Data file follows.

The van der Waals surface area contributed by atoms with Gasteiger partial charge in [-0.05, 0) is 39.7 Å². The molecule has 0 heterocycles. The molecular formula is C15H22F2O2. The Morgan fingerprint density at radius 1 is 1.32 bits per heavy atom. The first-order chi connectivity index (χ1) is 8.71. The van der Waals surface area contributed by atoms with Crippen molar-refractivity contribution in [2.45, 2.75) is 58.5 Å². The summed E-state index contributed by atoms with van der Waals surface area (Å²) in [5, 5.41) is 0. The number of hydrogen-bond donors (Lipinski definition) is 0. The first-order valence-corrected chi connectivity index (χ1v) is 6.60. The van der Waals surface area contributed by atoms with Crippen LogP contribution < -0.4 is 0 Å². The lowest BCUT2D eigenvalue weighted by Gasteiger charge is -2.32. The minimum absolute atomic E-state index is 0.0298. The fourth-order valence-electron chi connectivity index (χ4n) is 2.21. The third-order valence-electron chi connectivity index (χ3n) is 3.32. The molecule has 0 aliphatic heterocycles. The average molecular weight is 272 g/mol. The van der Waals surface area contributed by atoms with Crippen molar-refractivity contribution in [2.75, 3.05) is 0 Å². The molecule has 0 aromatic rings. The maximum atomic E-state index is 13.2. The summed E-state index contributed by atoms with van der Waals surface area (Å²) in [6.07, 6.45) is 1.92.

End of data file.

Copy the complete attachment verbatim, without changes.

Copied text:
The van der Waals surface area contributed by atoms with Gasteiger partial charge in [-0.05, 0) is 39.7 Å². The molecule has 0 heterocycles. The molecular formula is C15H22F2O2. The Morgan fingerprint density at radius 1 is 1.32 bits per heavy atom. The first-order chi connectivity index (χ1) is 8.71. The van der Waals surface area contributed by atoms with Crippen molar-refractivity contribution in [2.45, 2.75) is 58.5 Å². The summed E-state index contributed by atoms with van der Waals surface area (Å²) in [5, 5.41) is 0. The number of hydrogen-bond donors (Lipinski definition) is 0. The first-order valence-corrected chi connectivity index (χ1v) is 6.60. The van der Waals surface area contributed by atoms with Crippen LogP contribution < -0.4 is 0 Å². The lowest BCUT2D eigenvalue weighted by Gasteiger charge is -2.32. The minimum absolute atomic E-state index is 0.0298. The fourth-order valence-electron chi connectivity index (χ4n) is 2.21. The third-order valence-electron chi connectivity index (χ3n) is 3.32. The molecule has 0 aliphatic heterocycles. The average molecular weight is 272 g/mol. The van der Waals surface area contributed by atoms with Crippen molar-refractivity contribution in [2.75, 3.05) is 0 Å². The molecule has 0 aromatic rings. The maximum atomic E-state index is 13.2. The summed E-state index contributed by atoms with van der Waals surface area (Å²) in [6.07, 6.45) is 1.92.